If you are in the process of buying real estate, you probably want the whole process to be over as soon as possible. Unfortunately, sometimes issues outside your control may delay the process or even cause you to pull out of the contract. Here are three examples of such issues:
A property's title refers to the legal rights that the owner of the property has on the property. For example, when you own the title to a property, you have the right to sell it, improve it (construct a building on the land, for example), subdivide it (other laws may apply), or even use it as collateral for a loan.
Getting a title report is an important step in real estate transactions. A title report will reveal issues associated with the title; for example, it will reveal whether the current owner used the property as collateral for a loan, so they cannot sell the property without the lender's approval. It may also reveal inaccuracies in the property ownership—for example, if the current owner doesn't own the property in its entirety. A smart buyer will halt the property purchase process if the title report reveals undesirable issues.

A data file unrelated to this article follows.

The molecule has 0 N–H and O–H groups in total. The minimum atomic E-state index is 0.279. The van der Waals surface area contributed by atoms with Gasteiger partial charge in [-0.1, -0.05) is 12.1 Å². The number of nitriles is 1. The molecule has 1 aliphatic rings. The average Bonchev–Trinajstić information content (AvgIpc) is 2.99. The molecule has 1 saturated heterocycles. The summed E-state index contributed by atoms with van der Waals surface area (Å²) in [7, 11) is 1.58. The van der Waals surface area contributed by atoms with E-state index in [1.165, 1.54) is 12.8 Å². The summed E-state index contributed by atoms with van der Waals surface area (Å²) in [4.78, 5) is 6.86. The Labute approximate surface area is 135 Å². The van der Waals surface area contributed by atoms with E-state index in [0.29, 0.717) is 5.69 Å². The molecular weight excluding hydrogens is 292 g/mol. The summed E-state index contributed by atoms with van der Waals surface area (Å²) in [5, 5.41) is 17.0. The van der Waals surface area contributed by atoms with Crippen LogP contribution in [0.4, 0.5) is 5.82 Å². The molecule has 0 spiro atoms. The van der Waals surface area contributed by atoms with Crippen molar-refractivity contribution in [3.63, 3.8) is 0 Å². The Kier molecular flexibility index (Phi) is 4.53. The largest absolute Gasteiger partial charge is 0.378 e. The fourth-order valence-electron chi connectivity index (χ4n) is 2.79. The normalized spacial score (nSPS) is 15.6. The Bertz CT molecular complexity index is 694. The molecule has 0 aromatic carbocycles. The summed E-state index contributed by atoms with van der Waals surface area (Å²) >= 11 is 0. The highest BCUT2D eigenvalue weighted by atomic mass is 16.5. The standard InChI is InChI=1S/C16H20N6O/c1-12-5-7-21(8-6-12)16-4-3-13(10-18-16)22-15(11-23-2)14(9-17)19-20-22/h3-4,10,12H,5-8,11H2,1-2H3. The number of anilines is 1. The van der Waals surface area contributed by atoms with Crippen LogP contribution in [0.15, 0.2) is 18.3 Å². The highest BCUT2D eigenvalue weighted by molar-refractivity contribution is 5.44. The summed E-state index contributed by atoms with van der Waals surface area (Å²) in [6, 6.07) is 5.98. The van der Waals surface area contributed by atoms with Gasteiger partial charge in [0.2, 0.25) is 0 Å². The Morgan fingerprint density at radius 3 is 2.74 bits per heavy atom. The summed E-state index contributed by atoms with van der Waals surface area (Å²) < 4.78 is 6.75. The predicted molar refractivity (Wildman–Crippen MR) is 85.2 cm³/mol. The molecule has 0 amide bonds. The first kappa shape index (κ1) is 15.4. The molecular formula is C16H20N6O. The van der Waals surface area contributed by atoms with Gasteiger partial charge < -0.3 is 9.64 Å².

When a property buyer applies for a mortgage to buy a house, the mortgage lender will instigate an appraisal of the property to confirm that it is worth at least as much as the buyer wants to pay for it. This makes sense since the lender is investing in the property by issuing the mortgage, and they want to be sure that they will be able to recoup their investment (by seizing and selling the property) in case the borrower defaults on the mortgage.
It's possible for the appraisal to return a lower value than the price agreed upon by the seller and the buyer. In such a case, the transaction will be put on hold until a remedy is found. For example, the buyer may have to pay the difference using their private funds, renegotiate the price, or apply for a second mortgage.
It is also possible for the transaction to be delayed if the home inspection reveals material defects with the property. In fact, many buyers make purchase offers contingent on satisfactory home inspection reports. Therefore, the contract terms may need to be renegotiated if the home inspection reveals hidden termite damage or dangerous materials used in the construction of the house.